Multiple members of the WWE talent roster told SI.com they were uncomfortable with the Saudi shows.
WWE needs transparency in its relationship with the Kingdom of Saudi Arabia. If an exorbitant amount of money makes the deal worthwhile, then WWE should state the obvious and say so. But keeping the deal with the General Sports Authority of Saudi Arabia is problematic for a number of reasons.
With female talent not allowed to perform in the country, the Saudi deal hurts WWE’s efforts to champion their women’s revolution. That was evident from the moment the partnership was announced. The new issue is the recent human rights violation that occurred in Turkey—where the Saudi government allegedly ordered and carried out the murder of a prominent Saudi journalist, Washington Post columnist Jamal Khashoggi, who had been critical of the regime.
The right decision for WWE should be simple: Indefinitely suspend all shows in Saudi Arabia.
Speaking on the condition of anonymity, multiple members of the WWE talent roster have expressed discomfort with the idea of performing in Saudi Arabia, especially given the nation’s poor record with human rights.
“As always, we maintain an open line of communication with our performers as we continue to monitor the situation,” WWE said in a statement to the New York Post after this piece was published.
In WWE’s defense, Saudi Crown Prince Mohammed bin Salman sold them on a vision of a progressive nation. He appeared earnest in his pursuit of Western entertainment, and sold potential business partners on a vision of a progressive Saudi Arabia, while taking modest steps—such as allowing women the right to drive—to give them reason to believe he was sincere.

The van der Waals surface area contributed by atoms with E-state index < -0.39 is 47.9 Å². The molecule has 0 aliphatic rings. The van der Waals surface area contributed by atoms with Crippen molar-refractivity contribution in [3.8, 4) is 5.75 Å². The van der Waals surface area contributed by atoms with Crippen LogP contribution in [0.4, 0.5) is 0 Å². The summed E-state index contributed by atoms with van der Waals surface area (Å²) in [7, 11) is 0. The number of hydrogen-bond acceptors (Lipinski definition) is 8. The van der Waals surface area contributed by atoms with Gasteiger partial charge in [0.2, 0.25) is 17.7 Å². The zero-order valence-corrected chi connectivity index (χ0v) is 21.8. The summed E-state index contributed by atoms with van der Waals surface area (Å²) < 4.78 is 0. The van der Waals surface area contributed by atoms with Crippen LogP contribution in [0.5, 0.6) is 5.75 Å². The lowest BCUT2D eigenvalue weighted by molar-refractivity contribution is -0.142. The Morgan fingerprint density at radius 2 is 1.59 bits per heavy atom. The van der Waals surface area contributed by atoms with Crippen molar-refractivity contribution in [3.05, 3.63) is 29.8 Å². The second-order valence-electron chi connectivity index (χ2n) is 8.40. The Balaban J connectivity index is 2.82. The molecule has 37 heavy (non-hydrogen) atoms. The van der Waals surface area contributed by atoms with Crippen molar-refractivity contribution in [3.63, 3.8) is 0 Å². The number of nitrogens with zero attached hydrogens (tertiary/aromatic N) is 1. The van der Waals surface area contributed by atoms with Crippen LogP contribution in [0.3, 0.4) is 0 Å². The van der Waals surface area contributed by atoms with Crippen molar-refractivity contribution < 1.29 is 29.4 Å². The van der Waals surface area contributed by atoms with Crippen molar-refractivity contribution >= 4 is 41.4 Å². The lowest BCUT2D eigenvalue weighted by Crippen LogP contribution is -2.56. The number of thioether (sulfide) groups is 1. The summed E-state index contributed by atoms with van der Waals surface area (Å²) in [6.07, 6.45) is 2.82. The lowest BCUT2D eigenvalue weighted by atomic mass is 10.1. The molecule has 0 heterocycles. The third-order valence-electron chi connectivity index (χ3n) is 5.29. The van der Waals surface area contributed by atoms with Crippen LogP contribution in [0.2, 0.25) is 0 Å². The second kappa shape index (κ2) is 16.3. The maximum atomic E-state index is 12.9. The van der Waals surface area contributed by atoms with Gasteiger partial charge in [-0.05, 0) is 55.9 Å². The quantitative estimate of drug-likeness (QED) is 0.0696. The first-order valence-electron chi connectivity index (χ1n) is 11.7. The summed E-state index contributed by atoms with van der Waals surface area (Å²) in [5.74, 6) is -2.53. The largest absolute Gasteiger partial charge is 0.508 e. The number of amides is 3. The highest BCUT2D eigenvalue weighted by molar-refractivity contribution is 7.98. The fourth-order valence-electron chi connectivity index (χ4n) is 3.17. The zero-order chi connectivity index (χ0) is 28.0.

WWE is far from alone in its business endeavors with Saudi Arabia. Virgin Group founder Richard Branson was another significant partner with a space tourism venture, but he halted his $1 billion investment project with Saudi Arabia following the news of Khashoggi’s disappearance. Numerous top business executives, including Dara Khosrowshahi of Uber, Jamie Dimon of J.P. Morgan Chase and Bill Ford of Ford Motor, have also announced they would no longer be attending the Future Investment Initiative conference later this month in Saudi Arabia.
So while it is reasonable to see why WWE involved itself with Saudi Arabia, taking the appropriate action in the wake of this week’s news and backing out of the deal would hardly be unprecedented.
This situation far exceeds the realm of pro wrestling. President Donald Trump spoke Sunday on 60 Minutes, stating there would be “severe punishment” if the Saudi government is found responsible for the murder of Khashoggi. Dave Meltzer said on Wrestling Observer Radio that it would take intervention from the State Department or Trump himself to prevent the show from happening.
If the show takes place as planned, “Crown Jewel” on Nov. 2 will forever be stained. Unfortunately, that means that special moments—particularly the AJ Styles vs. Daniel Bryan dream match and the long-awaited return of Shawn Michaels—will always be associated with the controversial alliance with the Saudi Arabian government.
But there is one potential positive to emerge out of this sordid affair: WWE has been presented a unique opportunity to make a statement about human rights and equality.
By exiting its deal with the Saudi government, WWE can boldly state that it followed its moral compass, sacrificing significant money in the decision. Or it can admit that the money generated by the show is too much to pass up. But if it is purely a matter of money, the upcoming television deal with FOX trumps the Saudi deal, in the combination of both cash and legitimacy.
WWE—particularly Vince McMahon—owes the fan base an explanation regarding the company’s future in Saudi Arabia.
Justin Barrasso can be reached at JBarrasso@gmail.com. Follow him on Twitter @JustinBarrasso.